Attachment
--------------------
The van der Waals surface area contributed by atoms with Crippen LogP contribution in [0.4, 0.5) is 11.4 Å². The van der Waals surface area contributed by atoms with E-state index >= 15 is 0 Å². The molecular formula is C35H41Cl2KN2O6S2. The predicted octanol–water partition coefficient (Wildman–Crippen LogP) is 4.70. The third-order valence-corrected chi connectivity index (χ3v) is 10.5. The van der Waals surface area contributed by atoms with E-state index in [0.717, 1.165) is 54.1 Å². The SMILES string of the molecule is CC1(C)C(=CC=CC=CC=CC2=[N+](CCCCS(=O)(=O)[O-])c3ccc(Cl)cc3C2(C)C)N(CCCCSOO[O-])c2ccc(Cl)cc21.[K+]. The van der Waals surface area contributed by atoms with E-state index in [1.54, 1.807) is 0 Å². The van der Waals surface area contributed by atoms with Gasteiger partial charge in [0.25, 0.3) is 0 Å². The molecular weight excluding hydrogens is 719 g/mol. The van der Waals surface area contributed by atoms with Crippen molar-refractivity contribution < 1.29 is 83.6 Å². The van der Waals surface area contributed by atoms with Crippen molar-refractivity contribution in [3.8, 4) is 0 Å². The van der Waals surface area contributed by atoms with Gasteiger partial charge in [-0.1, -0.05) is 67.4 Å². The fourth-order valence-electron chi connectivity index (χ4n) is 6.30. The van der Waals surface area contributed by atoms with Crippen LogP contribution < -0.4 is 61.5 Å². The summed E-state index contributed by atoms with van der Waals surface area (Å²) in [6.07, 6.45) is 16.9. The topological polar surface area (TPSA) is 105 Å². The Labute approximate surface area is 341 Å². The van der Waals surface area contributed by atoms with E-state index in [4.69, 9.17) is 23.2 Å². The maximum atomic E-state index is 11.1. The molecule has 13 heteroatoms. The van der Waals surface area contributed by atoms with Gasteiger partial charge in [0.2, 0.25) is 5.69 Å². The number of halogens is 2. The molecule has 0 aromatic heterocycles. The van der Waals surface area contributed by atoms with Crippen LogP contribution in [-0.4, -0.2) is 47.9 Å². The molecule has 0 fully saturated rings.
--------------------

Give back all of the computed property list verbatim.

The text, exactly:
The van der Waals surface area contributed by atoms with Crippen LogP contribution in [0.4, 0.5) is 11.4 Å². The van der Waals surface area contributed by atoms with E-state index >= 15 is 0 Å². The molecular formula is C35H41Cl2KN2O6S2. The predicted octanol–water partition coefficient (Wildman–Crippen LogP) is 4.70. The third-order valence-corrected chi connectivity index (χ3v) is 10.5. The van der Waals surface area contributed by atoms with E-state index in [0.717, 1.165) is 54.1 Å². The SMILES string of the molecule is CC1(C)C(=CC=CC=CC=CC2=[N+](CCCCS(=O)(=O)[O-])c3ccc(Cl)cc3C2(C)C)N(CCCCSOO[O-])c2ccc(Cl)cc21.[K+]. The van der Waals surface area contributed by atoms with E-state index in [1.54, 1.807) is 0 Å². The van der Waals surface area contributed by atoms with Gasteiger partial charge in [0.25, 0.3) is 0 Å². The molecular weight excluding hydrogens is 719 g/mol. The van der Waals surface area contributed by atoms with Crippen molar-refractivity contribution < 1.29 is 83.6 Å². The van der Waals surface area contributed by atoms with Crippen molar-refractivity contribution in [3.8, 4) is 0 Å². The van der Waals surface area contributed by atoms with Gasteiger partial charge in [-0.1, -0.05) is 67.4 Å². The fourth-order valence-electron chi connectivity index (χ4n) is 6.30. The van der Waals surface area contributed by atoms with Crippen LogP contribution < -0.4 is 61.5 Å². The summed E-state index contributed by atoms with van der Waals surface area (Å²) in [6.07, 6.45) is 16.9. The topological polar surface area (TPSA) is 105 Å². The Labute approximate surface area is 341 Å². The van der Waals surface area contributed by atoms with E-state index in [4.69, 9.17) is 23.2 Å². The maximum atomic E-state index is 11.1. The molecule has 13 heteroatoms. The van der Waals surface area contributed by atoms with Gasteiger partial charge in [0.2, 0.25) is 5.69 Å². The number of halogens is 2. The molecule has 0 aromatic heterocycles. The van der Waals surface area contributed by atoms with Crippen LogP contribution in [-0.4, -0.2) is 47.9 Å². The molecule has 0 fully saturated rings.